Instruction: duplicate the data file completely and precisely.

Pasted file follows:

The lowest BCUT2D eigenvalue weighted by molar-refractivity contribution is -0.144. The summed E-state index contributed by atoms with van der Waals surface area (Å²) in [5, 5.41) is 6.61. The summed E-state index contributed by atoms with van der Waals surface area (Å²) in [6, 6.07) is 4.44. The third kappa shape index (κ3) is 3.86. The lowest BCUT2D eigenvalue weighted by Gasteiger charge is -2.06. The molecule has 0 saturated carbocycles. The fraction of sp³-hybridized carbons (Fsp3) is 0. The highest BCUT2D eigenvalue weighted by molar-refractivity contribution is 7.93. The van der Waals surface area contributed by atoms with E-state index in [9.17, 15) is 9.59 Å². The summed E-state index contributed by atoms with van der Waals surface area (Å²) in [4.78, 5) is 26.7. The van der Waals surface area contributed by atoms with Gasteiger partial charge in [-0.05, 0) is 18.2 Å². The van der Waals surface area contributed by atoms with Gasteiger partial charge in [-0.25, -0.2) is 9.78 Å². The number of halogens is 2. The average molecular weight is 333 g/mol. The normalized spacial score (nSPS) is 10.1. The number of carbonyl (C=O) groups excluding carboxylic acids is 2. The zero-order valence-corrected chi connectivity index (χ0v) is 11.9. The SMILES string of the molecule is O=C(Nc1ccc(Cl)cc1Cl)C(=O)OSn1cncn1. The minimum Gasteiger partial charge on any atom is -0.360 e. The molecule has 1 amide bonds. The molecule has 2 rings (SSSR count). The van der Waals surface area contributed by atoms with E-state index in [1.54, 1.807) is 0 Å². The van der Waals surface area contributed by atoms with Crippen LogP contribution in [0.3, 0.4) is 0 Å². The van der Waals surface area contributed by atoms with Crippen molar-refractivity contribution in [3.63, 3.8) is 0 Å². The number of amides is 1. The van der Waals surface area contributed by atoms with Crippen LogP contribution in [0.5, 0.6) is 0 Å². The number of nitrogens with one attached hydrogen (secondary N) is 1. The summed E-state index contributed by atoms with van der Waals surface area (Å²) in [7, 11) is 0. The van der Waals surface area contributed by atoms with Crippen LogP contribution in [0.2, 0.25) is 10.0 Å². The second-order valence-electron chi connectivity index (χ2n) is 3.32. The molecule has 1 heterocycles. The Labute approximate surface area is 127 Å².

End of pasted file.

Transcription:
The lowest BCUT2D eigenvalue weighted by molar-refractivity contribution is -0.144. The summed E-state index contributed by atoms with van der Waals surface area (Å²) in [5, 5.41) is 6.61. The summed E-state index contributed by atoms with van der Waals surface area (Å²) in [6, 6.07) is 4.44. The third kappa shape index (κ3) is 3.86. The lowest BCUT2D eigenvalue weighted by Gasteiger charge is -2.06. The molecule has 0 saturated carbocycles. The fraction of sp³-hybridized carbons (Fsp3) is 0. The highest BCUT2D eigenvalue weighted by molar-refractivity contribution is 7.93. The van der Waals surface area contributed by atoms with E-state index in [9.17, 15) is 9.59 Å². The summed E-state index contributed by atoms with van der Waals surface area (Å²) in [4.78, 5) is 26.7. The van der Waals surface area contributed by atoms with Gasteiger partial charge in [-0.05, 0) is 18.2 Å². The van der Waals surface area contributed by atoms with Gasteiger partial charge in [-0.25, -0.2) is 9.78 Å². The number of halogens is 2. The average molecular weight is 333 g/mol. The normalized spacial score (nSPS) is 10.1. The number of carbonyl (C=O) groups excluding carboxylic acids is 2. The zero-order valence-corrected chi connectivity index (χ0v) is 11.9. The SMILES string of the molecule is O=C(Nc1ccc(Cl)cc1Cl)C(=O)OSn1cncn1. The minimum Gasteiger partial charge on any atom is -0.360 e. The molecule has 1 amide bonds. The molecule has 2 rings (SSSR count). The van der Waals surface area contributed by atoms with E-state index in [1.54, 1.807) is 0 Å². The van der Waals surface area contributed by atoms with Crippen LogP contribution in [0.3, 0.4) is 0 Å². The van der Waals surface area contributed by atoms with Crippen molar-refractivity contribution in [3.63, 3.8) is 0 Å². The number of amides is 1. The van der Waals surface area contributed by atoms with Crippen LogP contribution in [0.5, 0.6) is 0 Å². The number of nitrogens with one attached hydrogen (secondary N) is 1. The summed E-state index contributed by atoms with van der Waals surface area (Å²) in [7, 11) is 0. The van der Waals surface area contributed by atoms with Crippen LogP contribution in [0.2, 0.25) is 10.0 Å². The second-order valence-electron chi connectivity index (χ2n) is 3.32. The molecule has 1 heterocycles. The Labute approximate surface area is 127 Å².